UK inflation jumps in March on fuel costs

LONDON - British annual consumer price inflation rose more than expected in March, pushed up by higher petrol prices and air fares, as well as by household gas bills, which failed to repeat last year’s record drop.

By (Reuters)

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Published: Tue 20 Apr 2010, 6:40 PM

Last updated: Mon 6 Apr 2015, 9:42 AM

The Office for National Statistics on Tuesday said consumer price inflation increased to 3.4 percent last month from 3 percent in February, well above the Bank of England’s 2 percent target and economists’ expectations of a rise to 3.2 percent.

While inflation for the first quarter is very close to the central bank’s February forecast, the CPI rate is not showing the steady decline from January’s 14-month peak that policymakers had hoped for based on general economic weakness.

“Today’s inflation release is certainly bad news for the BoE as a clear disinflation trend has not emerged yet,” said Chiara Corsa, an economist for Italian bank UniCredit.

One factor making it harder to forecast inflation has been uncertainty about how much retailers are passing on higher import costs caused by sterling’s 20 percent fall since the start of the financial crisis.

Clothing and footwear prices, which have been pushed down by cheap imports for years, fell by their smallest amount since July 2007 — one reason Deutsche Bank economist George Buckley gave for inflation exceeding his forecast.

Gilt futures fell and sterling rose on market speculation that the BoE could raise rates sooner than expected. But most investment bank economists said the data on its own was not enough for them to bring forward average forecasts of a rate rise from the last three months of 2010.

“Today’s figures should not have much bearing on interest rates. We still expect rates to remain on hold for the remainder of this year,” said Ernst & Young economic adviser Hetal Mehta.

“Higher petrol prices will continue to feed through to higher consumer price inflation in the next few months, keeping the CPI rate above 3 percent, but unless the oil price continues to rise then these effects will fade,” she added.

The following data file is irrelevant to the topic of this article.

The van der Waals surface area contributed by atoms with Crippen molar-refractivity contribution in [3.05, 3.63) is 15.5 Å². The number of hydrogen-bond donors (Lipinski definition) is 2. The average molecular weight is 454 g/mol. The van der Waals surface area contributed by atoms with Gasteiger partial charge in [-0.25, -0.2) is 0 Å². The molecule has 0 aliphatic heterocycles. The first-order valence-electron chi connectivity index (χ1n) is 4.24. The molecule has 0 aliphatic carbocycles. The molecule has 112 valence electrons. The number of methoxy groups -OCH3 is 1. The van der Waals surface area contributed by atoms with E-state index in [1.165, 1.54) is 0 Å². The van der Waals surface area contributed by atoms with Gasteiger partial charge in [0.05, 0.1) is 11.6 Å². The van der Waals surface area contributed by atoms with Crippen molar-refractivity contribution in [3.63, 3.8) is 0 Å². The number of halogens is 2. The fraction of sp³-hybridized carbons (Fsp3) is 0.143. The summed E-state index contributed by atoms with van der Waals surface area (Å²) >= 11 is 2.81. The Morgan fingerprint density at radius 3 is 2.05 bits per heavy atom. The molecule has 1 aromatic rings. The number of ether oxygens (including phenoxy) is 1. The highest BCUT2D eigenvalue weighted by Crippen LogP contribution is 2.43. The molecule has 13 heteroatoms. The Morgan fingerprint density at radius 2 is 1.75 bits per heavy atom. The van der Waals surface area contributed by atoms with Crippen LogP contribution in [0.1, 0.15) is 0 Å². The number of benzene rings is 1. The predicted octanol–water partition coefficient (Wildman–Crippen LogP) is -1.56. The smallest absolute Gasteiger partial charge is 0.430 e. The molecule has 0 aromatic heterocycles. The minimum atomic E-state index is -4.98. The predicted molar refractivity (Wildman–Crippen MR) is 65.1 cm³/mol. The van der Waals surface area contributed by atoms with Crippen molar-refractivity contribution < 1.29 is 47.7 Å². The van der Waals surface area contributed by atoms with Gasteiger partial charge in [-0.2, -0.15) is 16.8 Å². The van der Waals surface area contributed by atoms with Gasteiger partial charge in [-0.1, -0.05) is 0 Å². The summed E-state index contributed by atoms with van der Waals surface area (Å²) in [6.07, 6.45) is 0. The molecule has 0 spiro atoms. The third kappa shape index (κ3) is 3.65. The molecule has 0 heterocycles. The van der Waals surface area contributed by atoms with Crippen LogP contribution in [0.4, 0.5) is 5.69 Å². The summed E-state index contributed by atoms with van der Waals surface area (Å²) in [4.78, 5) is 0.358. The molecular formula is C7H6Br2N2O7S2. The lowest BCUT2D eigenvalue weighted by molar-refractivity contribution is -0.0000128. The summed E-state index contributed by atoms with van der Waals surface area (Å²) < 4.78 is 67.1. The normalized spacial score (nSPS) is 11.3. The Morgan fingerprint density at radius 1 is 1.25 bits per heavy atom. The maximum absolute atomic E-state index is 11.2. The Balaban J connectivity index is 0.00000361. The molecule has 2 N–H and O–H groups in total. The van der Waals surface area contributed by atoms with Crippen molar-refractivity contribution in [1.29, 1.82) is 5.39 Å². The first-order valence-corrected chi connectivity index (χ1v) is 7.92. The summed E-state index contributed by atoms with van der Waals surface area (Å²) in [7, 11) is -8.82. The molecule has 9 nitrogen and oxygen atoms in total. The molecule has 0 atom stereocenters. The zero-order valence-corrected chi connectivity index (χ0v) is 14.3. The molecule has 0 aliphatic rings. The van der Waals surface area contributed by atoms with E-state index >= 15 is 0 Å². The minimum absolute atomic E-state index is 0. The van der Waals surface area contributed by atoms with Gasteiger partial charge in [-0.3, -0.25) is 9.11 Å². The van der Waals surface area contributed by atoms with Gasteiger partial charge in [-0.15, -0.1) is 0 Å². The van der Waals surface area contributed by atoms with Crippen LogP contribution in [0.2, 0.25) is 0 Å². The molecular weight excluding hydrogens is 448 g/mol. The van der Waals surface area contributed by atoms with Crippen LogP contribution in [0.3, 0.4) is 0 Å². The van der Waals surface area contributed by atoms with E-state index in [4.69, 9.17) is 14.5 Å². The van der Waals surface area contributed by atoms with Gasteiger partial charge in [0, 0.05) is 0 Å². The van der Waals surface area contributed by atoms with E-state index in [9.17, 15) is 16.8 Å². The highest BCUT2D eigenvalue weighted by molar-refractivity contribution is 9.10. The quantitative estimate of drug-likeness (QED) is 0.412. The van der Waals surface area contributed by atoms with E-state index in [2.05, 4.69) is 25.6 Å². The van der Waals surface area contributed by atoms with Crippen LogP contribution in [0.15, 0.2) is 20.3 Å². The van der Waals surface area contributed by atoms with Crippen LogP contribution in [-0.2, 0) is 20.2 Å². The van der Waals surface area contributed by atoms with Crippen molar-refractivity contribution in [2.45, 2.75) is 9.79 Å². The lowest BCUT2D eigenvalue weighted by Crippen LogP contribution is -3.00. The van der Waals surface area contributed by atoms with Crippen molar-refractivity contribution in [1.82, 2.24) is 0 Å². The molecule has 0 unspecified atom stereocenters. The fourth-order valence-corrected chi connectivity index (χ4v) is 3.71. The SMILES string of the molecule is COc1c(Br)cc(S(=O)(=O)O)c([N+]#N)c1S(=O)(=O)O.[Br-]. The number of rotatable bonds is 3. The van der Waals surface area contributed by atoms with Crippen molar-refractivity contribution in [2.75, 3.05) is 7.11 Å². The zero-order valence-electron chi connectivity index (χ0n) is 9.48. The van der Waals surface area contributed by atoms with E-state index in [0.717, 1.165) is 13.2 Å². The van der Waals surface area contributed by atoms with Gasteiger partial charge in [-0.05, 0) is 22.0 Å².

If inflation does not fall below 3 percent this month, BoE Governor Mervyn King will have to write a letter in May explaining why the central bank has not yet got prices under control to whoever is finance minister after Britain’s May 6 election.

The BoE still has interest rates at a record low 0.5 percent, and completed 200 billion pounds of quantitative easing in February in response to the country’s deepest recession since World War Two.

Gradual fall?

Economists still expect a gradual fall in inflation, as the one-off effects pushing up March’s annual CPI rate are slowly outweighed by weak growth and high unemployment, which limit the ability of firms and workers to raise prices and wages.

The failure of household gas bills to repeat last year’s record fall accounted for a quarter of the increase in the annual rate between February and March.

Petrol prices and higher air fares, possibly due to earlier Easter holidays, contributed a similar upward thrust.

The third-biggest factor was a rise in food and drink prices — especially cucumbers, cauliflowers, lettuce, tomatoes and courgettes affected by poor weather. The earthquake in Chile pushed up the price of imported grapes.

Nonetheless, some economists such as Citi’s Michael Saunders said it was too simplistic to blame high inflation purely on increased oil prices and one-off factors.

“It would be wrong to blame the overshoot in inflation on just a few items; the price pressures are much wider than that,” said Saunders, who forecast a further rise in inflation to 3.7 percent in April.

“The inflation boost from the weak pound is probably not yet finished and will continue to lift inflation this year. In addition, it seems quite likely that the economy has much less slack than implied by GDP-based output gap estimates.”

Across the main categories in the CPI basket, the biggest rise came from transport, which was up a record 11.3 percent on the year. Communication costs rose 4.9 percent, again the highest annual rate since records began in January 1997.

Clothing and footwear prices fell 2.6 percent on the year, and services overall rose at their fastest rate since May.

The retail price inflation gauge — which includes a broader range of housing costs — hit its highest since September 2008, rising to 4.4 percent from 3.7 percent, versus forecasts for a rise to 4.2 percent. RPI is used to index many social security payments and some wages.

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